It’s been a tough year, and we have read plenty of grim stories about the bear financial market, yet, have you ever considered how the global Islamic economy has fared amidst the meltdown? Because there might be other areas of investment you have yet to consider.
Over the past 7 years, the Muslim world has been measuring its impact by formulating a document known as the State of the Global Islamic Economy (SGIE). The annual SGIE report is the go-to guide designed for savvy investors, entrepreneurs and industry executives for everything Islamic and Halal-related.
It certainly makes good financial sense to take advantage of the ethical needs of the world’s 1.8 billion consumers. As globally the report highlights that in 2018, $2.2 trillion was spent across lifestyle sectors whilst, Islamic finance assets totalled $2.5 trillion.
In Australia, Muslim accounts for a meagre 0.5 million, yet, Australia ranks amongst the 17th best globally, according to the Global Islamic Economy Index. Australia is also the 9th top exporter, with food being our top export to Muslim-majority countries. Topping the list is Indonesia, being Australia’s largest trading partner for meat and livestock.
To better understand what this means for Australia, MECA Collective, an open collaboration of startups, entrepreneurs and investors have teamed up with Crescent Wealth to co-host an online launch of the report at 6:20 pm on Monday 14 December 2020, in partnership with DinarStandard, SalaamGateway and the Dubai Islamic Economy Development Centre.
Presenting at the event will be Mr Abdullah Al-Awar of the Dubai Islamic Economic Development Centre, Dr Syed Farook and Professor Talal Yassine of Crescent Wealth, and several local panel guests including Zulfiye Tufa (founder of ModMarkit), Calisha Bennett (founder of Developing Diamonds) and Peter Gould (founder of Gould Studio). The event will be held online and is free for all to attend, however, registration is essential (see details below).
The Australian launch follows a series of worldwide events broadcast live from over 12 countries around the world including the UAE, Indonesia, Malaysia, Morocco, Spain, Nigeria, India, Singapore, USA, UK, Turkey and Japan.
Co-founder of MECA Collective and Australian-based Corporate M&A and Venture Capital Lawyer, Zain Ismail Kazi, explains the relevance of the report and how to interpret it.
“The SGIE 20/21 report showcases an interesting, and often overlooked perspective on Muslim life; how we, as a global Ummah [or community], earn and spend our money,” explained Mr Kazi.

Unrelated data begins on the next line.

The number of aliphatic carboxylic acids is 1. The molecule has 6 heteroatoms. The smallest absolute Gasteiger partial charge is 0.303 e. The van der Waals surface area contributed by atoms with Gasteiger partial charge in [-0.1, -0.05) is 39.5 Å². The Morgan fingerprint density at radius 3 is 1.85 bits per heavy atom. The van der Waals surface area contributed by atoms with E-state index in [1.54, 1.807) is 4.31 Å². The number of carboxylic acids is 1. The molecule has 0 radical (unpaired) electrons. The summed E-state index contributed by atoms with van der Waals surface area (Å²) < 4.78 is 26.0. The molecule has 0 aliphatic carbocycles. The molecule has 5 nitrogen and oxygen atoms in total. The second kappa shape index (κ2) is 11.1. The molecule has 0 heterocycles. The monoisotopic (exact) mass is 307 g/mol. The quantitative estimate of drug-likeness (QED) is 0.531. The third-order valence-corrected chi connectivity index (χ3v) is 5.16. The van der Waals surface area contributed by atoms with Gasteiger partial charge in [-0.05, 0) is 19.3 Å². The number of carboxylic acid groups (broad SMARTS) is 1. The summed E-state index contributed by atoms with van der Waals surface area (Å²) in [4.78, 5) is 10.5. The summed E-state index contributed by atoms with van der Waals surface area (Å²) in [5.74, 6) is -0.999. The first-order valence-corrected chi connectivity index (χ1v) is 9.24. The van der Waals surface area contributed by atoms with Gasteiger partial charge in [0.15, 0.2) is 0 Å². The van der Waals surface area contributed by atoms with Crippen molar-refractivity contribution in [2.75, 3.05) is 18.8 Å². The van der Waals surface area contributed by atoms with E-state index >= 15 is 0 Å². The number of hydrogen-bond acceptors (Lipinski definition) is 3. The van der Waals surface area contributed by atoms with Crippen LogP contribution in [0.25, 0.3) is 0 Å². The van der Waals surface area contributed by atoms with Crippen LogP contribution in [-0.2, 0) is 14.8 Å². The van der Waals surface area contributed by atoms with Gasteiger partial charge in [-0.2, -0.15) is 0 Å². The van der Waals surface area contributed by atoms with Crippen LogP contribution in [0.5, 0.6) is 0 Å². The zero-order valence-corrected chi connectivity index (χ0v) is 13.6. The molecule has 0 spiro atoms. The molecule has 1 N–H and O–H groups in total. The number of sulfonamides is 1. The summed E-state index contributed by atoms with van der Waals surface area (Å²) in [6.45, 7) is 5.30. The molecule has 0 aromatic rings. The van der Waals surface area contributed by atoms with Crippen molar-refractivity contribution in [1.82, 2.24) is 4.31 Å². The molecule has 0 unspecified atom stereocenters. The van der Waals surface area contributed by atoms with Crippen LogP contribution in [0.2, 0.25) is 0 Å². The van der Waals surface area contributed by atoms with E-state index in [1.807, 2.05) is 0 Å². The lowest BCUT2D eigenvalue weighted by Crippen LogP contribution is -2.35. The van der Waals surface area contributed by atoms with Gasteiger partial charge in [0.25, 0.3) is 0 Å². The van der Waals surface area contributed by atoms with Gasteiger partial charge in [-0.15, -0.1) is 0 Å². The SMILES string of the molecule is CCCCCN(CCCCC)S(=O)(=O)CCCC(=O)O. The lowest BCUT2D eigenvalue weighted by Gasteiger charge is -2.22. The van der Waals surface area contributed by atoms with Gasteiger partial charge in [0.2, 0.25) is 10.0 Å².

Not just exclusively for Muslims, ethically oriented products are proving to have consumer reach far beyond the Muslim market. As the SGIE 20/21 report notes, ethical superannuation funds in Australia are emerging as serious competitors to the major players in the growing finance and investment sector. There are two major Islamic financial institutions, Crescent Wealth and MCCA with investment assets totalling more than $2 billion.
“In its 8th year, SGIE 20/21 report is a publication that we can be proud of as an Ummah; it’s beautifully designed and presented, hosts a wide range of qualified contributors from across the globe, and contains over 200 pages of thoroughly researched insights, interviews and commentary. For me, it inspires thinking from a different [i.e. economic] perspective about how we, as Muslims, can draw principles from our vast tradition and apply them to positively contribute to the world in which we live,” said Mr Kazi.
It is hoped that industry executives, investors and entrepreneurs will utilise this report and ask themselves how they can play their part in decision-making in the global economy, particularly towards meeting the UN Sustainable Development Goals.
“Arguably, the most interesting part of the SGIE 20/21 report is the focus on entrepreneurship and future opportunities. The Islamic economy is growing and the opportunities available to imagine, design and create new, ethically inclined and inspired products and services that serve the global community, are seemingly boundless” expressed Mr Kazi.
The differences between Islamic and other financial sectors are the faith-based ethics that prohibits investing in ventures with compounding interest products and industries that rely on sin stocks (i.e. weapon manufacturing, pornography, alcohol, cigarettes and gambling).
Indeed, socially responsible form of investing and ethical consumerism are also significant elements highlighted in the report.
“Consumers are inherently ethical, enforcing their values on brands, as evidenced by the recent boycotts of Nike, and the ban by Armani on the use of animal fur, with 66% of consumers surveyed globally by Nielsen willing to pay more for ethical products,” states the SGIE 20/21 report.
Therefore, the SGIE report offers Islamic and Halal-related opportunities for new and existing businesses to expand by inviting governments and investors to the table.
To register for the Australian launch event, visit bit.ly/SGIE2020.
Download your free copy of the State of the Global Islamic Economy Report 2020/21 from SalaamGateway at https://salaamgateway.com/reports/state-of-the-global-islamic-economy-202021-report-2.
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